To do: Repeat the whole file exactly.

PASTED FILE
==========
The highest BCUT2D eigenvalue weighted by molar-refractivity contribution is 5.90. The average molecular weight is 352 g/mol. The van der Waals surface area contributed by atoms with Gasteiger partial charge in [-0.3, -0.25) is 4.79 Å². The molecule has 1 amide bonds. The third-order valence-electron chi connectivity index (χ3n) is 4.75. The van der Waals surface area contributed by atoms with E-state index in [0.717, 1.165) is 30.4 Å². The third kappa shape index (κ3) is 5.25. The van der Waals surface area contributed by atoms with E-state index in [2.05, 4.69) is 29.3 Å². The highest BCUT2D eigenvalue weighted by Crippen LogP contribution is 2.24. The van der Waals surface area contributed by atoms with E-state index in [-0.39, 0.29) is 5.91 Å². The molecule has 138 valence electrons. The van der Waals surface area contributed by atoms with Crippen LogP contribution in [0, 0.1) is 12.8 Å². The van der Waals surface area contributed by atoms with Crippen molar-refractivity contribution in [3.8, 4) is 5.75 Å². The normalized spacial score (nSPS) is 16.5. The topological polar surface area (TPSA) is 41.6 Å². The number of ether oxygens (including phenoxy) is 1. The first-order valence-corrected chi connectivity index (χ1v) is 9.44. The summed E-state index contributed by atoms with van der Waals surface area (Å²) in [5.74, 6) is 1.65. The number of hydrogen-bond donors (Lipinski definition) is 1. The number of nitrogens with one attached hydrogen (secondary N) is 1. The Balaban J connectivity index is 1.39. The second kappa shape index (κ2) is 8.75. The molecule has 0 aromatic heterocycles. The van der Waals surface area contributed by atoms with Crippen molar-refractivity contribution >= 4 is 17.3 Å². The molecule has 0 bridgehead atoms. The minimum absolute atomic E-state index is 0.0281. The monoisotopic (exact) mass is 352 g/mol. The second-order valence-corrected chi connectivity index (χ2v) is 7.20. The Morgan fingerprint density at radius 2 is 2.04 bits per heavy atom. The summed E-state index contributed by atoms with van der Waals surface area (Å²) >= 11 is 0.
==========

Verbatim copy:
The highest BCUT2D eigenvalue weighted by molar-refractivity contribution is 5.90. The average molecular weight is 352 g/mol. The van der Waals surface area contributed by atoms with Gasteiger partial charge in [-0.3, -0.25) is 4.79 Å². The molecule has 1 amide bonds. The third-order valence-electron chi connectivity index (χ3n) is 4.75. The van der Waals surface area contributed by atoms with E-state index in [0.717, 1.165) is 30.4 Å². The third kappa shape index (κ3) is 5.25. The van der Waals surface area contributed by atoms with E-state index in [2.05, 4.69) is 29.3 Å². The highest BCUT2D eigenvalue weighted by Crippen LogP contribution is 2.24. The van der Waals surface area contributed by atoms with E-state index in [-0.39, 0.29) is 5.91 Å². The molecule has 138 valence electrons. The van der Waals surface area contributed by atoms with Crippen LogP contribution in [0, 0.1) is 12.8 Å². The van der Waals surface area contributed by atoms with Crippen molar-refractivity contribution in [3.8, 4) is 5.75 Å². The normalized spacial score (nSPS) is 16.5. The topological polar surface area (TPSA) is 41.6 Å². The number of ether oxygens (including phenoxy) is 1. The first-order valence-corrected chi connectivity index (χ1v) is 9.44. The summed E-state index contributed by atoms with van der Waals surface area (Å²) in [5.74, 6) is 1.65. The number of hydrogen-bond donors (Lipinski definition) is 1. The number of nitrogens with one attached hydrogen (secondary N) is 1. The Balaban J connectivity index is 1.39. The second kappa shape index (κ2) is 8.75. The molecule has 0 aromatic heterocycles. The van der Waals surface area contributed by atoms with Crippen molar-refractivity contribution >= 4 is 17.3 Å². The molecule has 0 bridgehead atoms. The minimum absolute atomic E-state index is 0.0281. The monoisotopic (exact) mass is 352 g/mol. The second-order valence-corrected chi connectivity index (χ2v) is 7.20. The Morgan fingerprint density at radius 2 is 2.04 bits per heavy atom. The summed E-state index contributed by atoms with van der Waals surface area (Å²) >= 11 is 0.